Wafer-thin sheets of silicon are increasingly being used in "silicon-on-insulator" (SOI) technology, in which electrically conducting silicon films are laid down on top of a thick slab of insulating silicon dioxide. But as researchers strive to make the films ever thinner, they worry that imperfections in the silicon could trap mobile charge carriers -- electrons and "holes" -- at the interface between the two materials and so prevent the material from conducting. Now, however, scientists in the US have found that silicon layers just 10 nanometres thick can conduct electricity efficiently after all, provided their surfaces are clean (Nature 439 703).
SOI technology is interesting because it could be used to build new types of high-speed electronic circuits and sensors. But many of the foreseen advances depend on making the silicon layer as thin as possible. The danger is that if the silicon gets too thin, it no longer behaves like bulk silicon. Researchers have thought that charge traps at the interface with the silicon dioxide could deplete the silicon layer of free carriers and make the resistivity far too high.
One way of telling if the resistivity is too high is if measurements that depend on the flow of current, such as tunnelling microscopy, are impossible with silicon-on-insulator structures. Now, however, Paul Evans and colleagues of the University of Wisconsin-Madison and Soitec in the US have been able to use this technique to image a 10 nm-thick boron-doped silicon layer supported on a silicon dioxide substrate. The only proviso for conduction is that the different layers have to be clean.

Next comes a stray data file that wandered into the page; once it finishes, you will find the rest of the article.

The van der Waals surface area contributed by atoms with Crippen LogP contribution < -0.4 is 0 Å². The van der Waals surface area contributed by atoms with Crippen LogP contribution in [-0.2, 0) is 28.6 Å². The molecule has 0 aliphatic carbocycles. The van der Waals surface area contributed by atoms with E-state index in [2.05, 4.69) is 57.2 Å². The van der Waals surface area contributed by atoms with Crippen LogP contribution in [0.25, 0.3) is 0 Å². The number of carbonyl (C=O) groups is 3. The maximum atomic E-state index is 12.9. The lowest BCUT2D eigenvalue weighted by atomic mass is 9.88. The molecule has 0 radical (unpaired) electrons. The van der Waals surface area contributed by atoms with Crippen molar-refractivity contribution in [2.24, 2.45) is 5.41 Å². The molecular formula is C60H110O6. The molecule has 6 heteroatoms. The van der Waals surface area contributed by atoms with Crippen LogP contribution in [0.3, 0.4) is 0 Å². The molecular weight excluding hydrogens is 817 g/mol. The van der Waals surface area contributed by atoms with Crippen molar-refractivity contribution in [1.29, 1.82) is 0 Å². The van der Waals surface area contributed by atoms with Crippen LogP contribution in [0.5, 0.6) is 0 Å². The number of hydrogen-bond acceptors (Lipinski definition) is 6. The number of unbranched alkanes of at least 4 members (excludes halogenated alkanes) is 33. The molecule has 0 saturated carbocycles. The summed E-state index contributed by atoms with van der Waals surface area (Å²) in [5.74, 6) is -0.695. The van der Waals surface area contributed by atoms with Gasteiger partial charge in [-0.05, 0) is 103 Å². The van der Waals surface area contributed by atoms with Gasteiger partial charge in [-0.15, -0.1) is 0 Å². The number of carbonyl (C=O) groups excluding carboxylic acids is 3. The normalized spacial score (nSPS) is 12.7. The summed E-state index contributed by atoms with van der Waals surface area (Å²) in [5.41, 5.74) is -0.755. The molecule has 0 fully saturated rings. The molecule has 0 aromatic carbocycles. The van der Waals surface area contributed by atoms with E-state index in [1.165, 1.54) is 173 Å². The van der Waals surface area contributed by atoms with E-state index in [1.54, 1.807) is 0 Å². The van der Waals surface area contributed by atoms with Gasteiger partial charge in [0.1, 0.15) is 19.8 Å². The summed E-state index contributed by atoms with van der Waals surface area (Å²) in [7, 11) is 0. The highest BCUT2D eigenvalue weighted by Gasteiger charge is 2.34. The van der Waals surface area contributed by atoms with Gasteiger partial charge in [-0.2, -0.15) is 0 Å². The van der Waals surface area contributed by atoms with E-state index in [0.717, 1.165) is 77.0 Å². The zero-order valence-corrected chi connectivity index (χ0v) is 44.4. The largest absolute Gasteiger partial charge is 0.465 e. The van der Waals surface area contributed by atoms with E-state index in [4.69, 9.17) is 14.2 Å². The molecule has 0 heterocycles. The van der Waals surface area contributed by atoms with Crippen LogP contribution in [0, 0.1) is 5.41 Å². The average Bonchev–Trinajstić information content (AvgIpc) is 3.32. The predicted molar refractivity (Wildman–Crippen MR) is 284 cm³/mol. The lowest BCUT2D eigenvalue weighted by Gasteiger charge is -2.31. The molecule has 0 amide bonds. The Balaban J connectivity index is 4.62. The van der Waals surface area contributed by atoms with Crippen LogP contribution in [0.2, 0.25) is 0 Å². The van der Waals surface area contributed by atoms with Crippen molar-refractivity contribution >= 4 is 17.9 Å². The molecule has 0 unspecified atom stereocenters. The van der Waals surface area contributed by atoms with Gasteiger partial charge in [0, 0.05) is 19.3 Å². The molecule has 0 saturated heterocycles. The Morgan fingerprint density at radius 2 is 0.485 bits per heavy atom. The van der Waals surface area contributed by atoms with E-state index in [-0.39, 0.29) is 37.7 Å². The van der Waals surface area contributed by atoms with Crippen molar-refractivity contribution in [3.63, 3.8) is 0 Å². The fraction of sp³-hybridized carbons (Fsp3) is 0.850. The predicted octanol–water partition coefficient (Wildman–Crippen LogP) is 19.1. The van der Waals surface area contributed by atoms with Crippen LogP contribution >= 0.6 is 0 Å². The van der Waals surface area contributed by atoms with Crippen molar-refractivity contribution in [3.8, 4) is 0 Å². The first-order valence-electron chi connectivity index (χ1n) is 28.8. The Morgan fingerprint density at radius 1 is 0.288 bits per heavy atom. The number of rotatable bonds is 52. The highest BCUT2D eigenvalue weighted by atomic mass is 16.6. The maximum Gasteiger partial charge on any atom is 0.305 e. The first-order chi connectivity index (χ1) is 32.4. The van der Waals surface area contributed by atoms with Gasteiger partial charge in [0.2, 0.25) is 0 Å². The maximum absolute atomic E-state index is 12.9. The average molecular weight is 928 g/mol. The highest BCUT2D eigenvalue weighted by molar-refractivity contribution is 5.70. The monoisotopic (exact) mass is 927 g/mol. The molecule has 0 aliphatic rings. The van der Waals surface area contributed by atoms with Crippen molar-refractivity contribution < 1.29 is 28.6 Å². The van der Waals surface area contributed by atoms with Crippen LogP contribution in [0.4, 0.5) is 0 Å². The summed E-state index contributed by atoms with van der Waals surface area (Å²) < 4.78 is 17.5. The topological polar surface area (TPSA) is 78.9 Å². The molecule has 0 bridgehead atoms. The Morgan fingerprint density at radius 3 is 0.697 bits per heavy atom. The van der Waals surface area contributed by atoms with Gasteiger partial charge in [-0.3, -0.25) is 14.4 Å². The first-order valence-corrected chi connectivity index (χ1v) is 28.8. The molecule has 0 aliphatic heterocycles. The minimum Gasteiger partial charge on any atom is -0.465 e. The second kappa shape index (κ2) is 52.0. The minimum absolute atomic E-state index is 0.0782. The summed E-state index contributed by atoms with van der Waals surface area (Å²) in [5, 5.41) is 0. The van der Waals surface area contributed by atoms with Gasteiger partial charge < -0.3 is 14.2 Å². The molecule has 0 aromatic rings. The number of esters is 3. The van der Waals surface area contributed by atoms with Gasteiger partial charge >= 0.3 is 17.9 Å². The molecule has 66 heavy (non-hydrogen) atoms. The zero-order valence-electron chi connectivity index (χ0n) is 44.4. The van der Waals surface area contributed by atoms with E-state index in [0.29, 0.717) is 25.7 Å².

“This tells us that if you’re building nanostructures, the surface is really important,” says Evans. “If you make silicon half as thick, you would expect it to conduct half as well. But it turns out that silicon conducts much worse than that if the surface is poorly prepared and much better than that if the surface is well prepared.”
The team believes that the cleaning process creates new electronic states on the silicon surface. These surface states interact with the “bulk” band structure of the silicon, enabling high-mobility carrier conduction and boosting conductivity.